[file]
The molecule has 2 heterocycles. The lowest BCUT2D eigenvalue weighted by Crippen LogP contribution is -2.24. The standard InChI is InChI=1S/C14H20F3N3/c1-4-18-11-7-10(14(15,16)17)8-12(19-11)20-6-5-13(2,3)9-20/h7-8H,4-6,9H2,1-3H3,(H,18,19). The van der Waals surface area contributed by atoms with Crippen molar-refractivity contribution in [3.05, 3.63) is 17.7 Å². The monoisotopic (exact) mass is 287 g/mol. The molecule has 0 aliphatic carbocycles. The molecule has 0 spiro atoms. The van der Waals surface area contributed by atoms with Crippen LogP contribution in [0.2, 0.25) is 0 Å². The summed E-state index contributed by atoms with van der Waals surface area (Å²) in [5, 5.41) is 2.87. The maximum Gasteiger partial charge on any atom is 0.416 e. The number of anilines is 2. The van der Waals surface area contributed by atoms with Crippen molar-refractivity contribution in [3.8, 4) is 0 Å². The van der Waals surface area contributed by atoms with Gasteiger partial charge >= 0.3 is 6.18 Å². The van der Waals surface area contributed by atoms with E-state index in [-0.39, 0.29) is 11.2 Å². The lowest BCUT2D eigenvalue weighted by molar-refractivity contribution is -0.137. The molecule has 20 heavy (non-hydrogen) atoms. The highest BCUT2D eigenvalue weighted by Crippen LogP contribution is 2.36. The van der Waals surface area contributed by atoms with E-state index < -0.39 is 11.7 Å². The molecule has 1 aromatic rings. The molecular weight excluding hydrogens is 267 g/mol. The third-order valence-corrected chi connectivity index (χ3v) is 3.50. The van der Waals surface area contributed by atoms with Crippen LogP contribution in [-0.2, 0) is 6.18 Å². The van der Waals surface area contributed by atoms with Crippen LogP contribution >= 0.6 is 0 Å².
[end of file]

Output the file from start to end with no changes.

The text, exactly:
The molecule has 2 heterocycles. The lowest BCUT2D eigenvalue weighted by Crippen LogP contribution is -2.24. The standard InChI is InChI=1S/C14H20F3N3/c1-4-18-11-7-10(14(15,16)17)8-12(19-11)20-6-5-13(2,3)9-20/h7-8H,4-6,9H2,1-3H3,(H,18,19). The van der Waals surface area contributed by atoms with Crippen molar-refractivity contribution in [3.05, 3.63) is 17.7 Å². The monoisotopic (exact) mass is 287 g/mol. The molecule has 0 aliphatic carbocycles. The molecule has 0 spiro atoms. The van der Waals surface area contributed by atoms with Crippen LogP contribution in [0.2, 0.25) is 0 Å². The summed E-state index contributed by atoms with van der Waals surface area (Å²) in [5, 5.41) is 2.87. The maximum Gasteiger partial charge on any atom is 0.416 e. The number of anilines is 2. The van der Waals surface area contributed by atoms with Crippen molar-refractivity contribution in [3.8, 4) is 0 Å². The van der Waals surface area contributed by atoms with Gasteiger partial charge >= 0.3 is 6.18 Å². The van der Waals surface area contributed by atoms with E-state index in [-0.39, 0.29) is 11.2 Å². The lowest BCUT2D eigenvalue weighted by molar-refractivity contribution is -0.137. The molecule has 20 heavy (non-hydrogen) atoms. The highest BCUT2D eigenvalue weighted by Crippen LogP contribution is 2.36. The van der Waals surface area contributed by atoms with E-state index < -0.39 is 11.7 Å². The molecule has 1 aromatic rings. The molecular weight excluding hydrogens is 267 g/mol. The third-order valence-corrected chi connectivity index (χ3v) is 3.50. The van der Waals surface area contributed by atoms with Crippen LogP contribution in [-0.2, 0) is 6.18 Å². The van der Waals surface area contributed by atoms with Crippen LogP contribution >= 0.6 is 0 Å².